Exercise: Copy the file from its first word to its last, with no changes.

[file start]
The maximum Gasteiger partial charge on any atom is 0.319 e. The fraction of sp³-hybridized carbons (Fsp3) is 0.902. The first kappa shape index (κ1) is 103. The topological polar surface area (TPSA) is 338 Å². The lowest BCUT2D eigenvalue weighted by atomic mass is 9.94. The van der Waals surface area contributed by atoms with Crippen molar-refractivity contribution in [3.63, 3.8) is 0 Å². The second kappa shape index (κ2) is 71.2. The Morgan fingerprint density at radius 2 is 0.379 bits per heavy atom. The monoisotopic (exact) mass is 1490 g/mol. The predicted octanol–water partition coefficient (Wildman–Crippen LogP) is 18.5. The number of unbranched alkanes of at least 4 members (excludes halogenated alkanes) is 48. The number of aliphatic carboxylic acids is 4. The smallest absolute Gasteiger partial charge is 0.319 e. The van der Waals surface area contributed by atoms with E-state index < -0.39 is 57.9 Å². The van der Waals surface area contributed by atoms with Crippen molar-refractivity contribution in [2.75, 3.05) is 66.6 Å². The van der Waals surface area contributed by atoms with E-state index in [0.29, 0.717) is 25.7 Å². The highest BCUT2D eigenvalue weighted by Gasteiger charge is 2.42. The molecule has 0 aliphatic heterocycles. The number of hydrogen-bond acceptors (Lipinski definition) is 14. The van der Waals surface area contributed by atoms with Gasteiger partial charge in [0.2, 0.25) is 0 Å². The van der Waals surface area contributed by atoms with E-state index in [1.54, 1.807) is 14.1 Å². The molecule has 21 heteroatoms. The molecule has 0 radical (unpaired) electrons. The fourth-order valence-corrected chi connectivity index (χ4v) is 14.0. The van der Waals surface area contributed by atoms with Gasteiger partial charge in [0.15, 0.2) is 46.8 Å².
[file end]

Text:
The maximum Gasteiger partial charge on any atom is 0.319 e. The fraction of sp³-hybridized carbons (Fsp3) is 0.902. The first kappa shape index (κ1) is 103. The topological polar surface area (TPSA) is 338 Å². The lowest BCUT2D eigenvalue weighted by atomic mass is 9.94. The van der Waals surface area contributed by atoms with Crippen molar-refractivity contribution in [3.63, 3.8) is 0 Å². The second kappa shape index (κ2) is 71.2. The Morgan fingerprint density at radius 2 is 0.379 bits per heavy atom. The monoisotopic (exact) mass is 1490 g/mol. The predicted octanol–water partition coefficient (Wildman–Crippen LogP) is 18.5. The number of unbranched alkanes of at least 4 members (excludes halogenated alkanes) is 48. The number of aliphatic carboxylic acids is 4. The smallest absolute Gasteiger partial charge is 0.319 e. The van der Waals surface area contributed by atoms with E-state index < -0.39 is 57.9 Å². The van der Waals surface area contributed by atoms with Crippen molar-refractivity contribution in [2.75, 3.05) is 66.6 Å². The van der Waals surface area contributed by atoms with E-state index in [0.29, 0.717) is 25.7 Å². The highest BCUT2D eigenvalue weighted by Gasteiger charge is 2.42. The molecule has 0 aliphatic heterocycles. The number of hydrogen-bond acceptors (Lipinski definition) is 14. The van der Waals surface area contributed by atoms with Gasteiger partial charge in [0.2, 0.25) is 0 Å². The van der Waals surface area contributed by atoms with E-state index in [1.54, 1.807) is 14.1 Å². The molecule has 21 heteroatoms. The molecule has 0 radical (unpaired) electrons. The fourth-order valence-corrected chi connectivity index (χ4v) is 14.0. The van der Waals surface area contributed by atoms with Gasteiger partial charge in [0.15, 0.2) is 46.8 Å².